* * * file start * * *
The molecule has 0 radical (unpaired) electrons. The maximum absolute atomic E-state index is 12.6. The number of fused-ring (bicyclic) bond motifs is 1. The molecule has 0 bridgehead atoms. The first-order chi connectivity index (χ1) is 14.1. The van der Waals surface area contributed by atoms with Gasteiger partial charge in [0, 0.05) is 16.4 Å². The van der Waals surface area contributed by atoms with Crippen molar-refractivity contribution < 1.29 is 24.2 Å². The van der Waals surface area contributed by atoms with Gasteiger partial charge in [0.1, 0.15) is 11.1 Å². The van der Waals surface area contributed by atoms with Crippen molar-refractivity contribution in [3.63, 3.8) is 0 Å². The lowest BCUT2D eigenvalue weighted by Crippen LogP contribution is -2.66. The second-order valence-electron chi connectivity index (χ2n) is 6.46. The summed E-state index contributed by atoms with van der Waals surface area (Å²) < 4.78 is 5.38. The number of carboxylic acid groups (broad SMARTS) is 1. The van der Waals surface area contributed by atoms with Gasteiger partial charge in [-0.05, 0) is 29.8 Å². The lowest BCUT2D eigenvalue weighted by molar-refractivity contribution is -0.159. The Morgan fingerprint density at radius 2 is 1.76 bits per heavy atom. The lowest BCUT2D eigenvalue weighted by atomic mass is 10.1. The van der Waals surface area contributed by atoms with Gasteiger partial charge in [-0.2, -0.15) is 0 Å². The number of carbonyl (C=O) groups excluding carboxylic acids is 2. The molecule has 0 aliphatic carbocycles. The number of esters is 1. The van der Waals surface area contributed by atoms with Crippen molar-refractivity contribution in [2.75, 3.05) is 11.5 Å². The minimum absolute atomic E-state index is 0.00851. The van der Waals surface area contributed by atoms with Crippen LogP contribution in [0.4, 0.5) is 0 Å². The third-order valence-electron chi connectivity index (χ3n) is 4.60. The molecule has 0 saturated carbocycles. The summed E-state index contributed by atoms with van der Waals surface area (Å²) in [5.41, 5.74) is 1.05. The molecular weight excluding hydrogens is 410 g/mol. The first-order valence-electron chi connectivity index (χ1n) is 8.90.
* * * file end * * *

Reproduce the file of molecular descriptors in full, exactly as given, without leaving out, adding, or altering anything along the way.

The molecule has 0 radical (unpaired) electrons. The maximum absolute atomic E-state index is 12.6. The number of fused-ring (bicyclic) bond motifs is 1. The molecule has 0 bridgehead atoms. The first-order chi connectivity index (χ1) is 14.1. The van der Waals surface area contributed by atoms with Gasteiger partial charge in [0, 0.05) is 16.4 Å². The van der Waals surface area contributed by atoms with Crippen molar-refractivity contribution < 1.29 is 24.2 Å². The van der Waals surface area contributed by atoms with Gasteiger partial charge in [0.1, 0.15) is 11.1 Å². The van der Waals surface area contributed by atoms with Crippen molar-refractivity contribution in [3.63, 3.8) is 0 Å². The lowest BCUT2D eigenvalue weighted by Crippen LogP contribution is -2.66. The second-order valence-electron chi connectivity index (χ2n) is 6.46. The summed E-state index contributed by atoms with van der Waals surface area (Å²) < 4.78 is 5.38. The number of carboxylic acid groups (broad SMARTS) is 1. The van der Waals surface area contributed by atoms with Gasteiger partial charge in [-0.05, 0) is 29.8 Å². The lowest BCUT2D eigenvalue weighted by molar-refractivity contribution is -0.159. The Morgan fingerprint density at radius 2 is 1.76 bits per heavy atom. The lowest BCUT2D eigenvalue weighted by atomic mass is 10.1. The van der Waals surface area contributed by atoms with Gasteiger partial charge in [-0.2, -0.15) is 0 Å². The number of carbonyl (C=O) groups excluding carboxylic acids is 2. The molecule has 0 aliphatic carbocycles. The number of esters is 1. The van der Waals surface area contributed by atoms with Crippen molar-refractivity contribution in [2.75, 3.05) is 11.5 Å². The minimum absolute atomic E-state index is 0.00851. The van der Waals surface area contributed by atoms with Crippen LogP contribution in [0.4, 0.5) is 0 Å². The third-order valence-electron chi connectivity index (χ3n) is 4.60. The molecule has 0 saturated carbocycles. The summed E-state index contributed by atoms with van der Waals surface area (Å²) in [5.41, 5.74) is 1.05. The molecular weight excluding hydrogens is 410 g/mol. The first-order valence-electron chi connectivity index (χ1n) is 8.90.